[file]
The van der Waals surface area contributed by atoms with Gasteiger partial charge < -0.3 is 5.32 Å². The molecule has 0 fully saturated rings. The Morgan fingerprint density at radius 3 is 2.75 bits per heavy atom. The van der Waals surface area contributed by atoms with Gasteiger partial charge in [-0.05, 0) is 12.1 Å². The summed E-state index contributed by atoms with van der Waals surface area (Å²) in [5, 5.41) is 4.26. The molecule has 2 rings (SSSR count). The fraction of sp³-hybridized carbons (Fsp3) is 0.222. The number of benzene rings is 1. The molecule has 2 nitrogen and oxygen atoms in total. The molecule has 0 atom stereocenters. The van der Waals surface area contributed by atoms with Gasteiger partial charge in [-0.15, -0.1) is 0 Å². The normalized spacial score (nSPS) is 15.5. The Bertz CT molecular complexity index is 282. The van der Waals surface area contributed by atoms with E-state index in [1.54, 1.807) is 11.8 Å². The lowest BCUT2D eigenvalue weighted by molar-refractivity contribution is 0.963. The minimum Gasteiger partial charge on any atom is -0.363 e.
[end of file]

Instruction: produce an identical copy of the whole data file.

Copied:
The van der Waals surface area contributed by atoms with Gasteiger partial charge < -0.3 is 5.32 Å². The molecule has 0 fully saturated rings. The Morgan fingerprint density at radius 3 is 2.75 bits per heavy atom. The van der Waals surface area contributed by atoms with Gasteiger partial charge in [-0.05, 0) is 12.1 Å². The summed E-state index contributed by atoms with van der Waals surface area (Å²) in [5, 5.41) is 4.26. The molecule has 2 rings (SSSR count). The fraction of sp³-hybridized carbons (Fsp3) is 0.222. The number of benzene rings is 1. The molecule has 2 nitrogen and oxygen atoms in total. The molecule has 0 atom stereocenters. The van der Waals surface area contributed by atoms with Gasteiger partial charge in [-0.15, -0.1) is 0 Å². The normalized spacial score (nSPS) is 15.5. The Bertz CT molecular complexity index is 282. The van der Waals surface area contributed by atoms with E-state index in [1.54, 1.807) is 11.8 Å². The lowest BCUT2D eigenvalue weighted by molar-refractivity contribution is 0.963. The minimum Gasteiger partial charge on any atom is -0.363 e.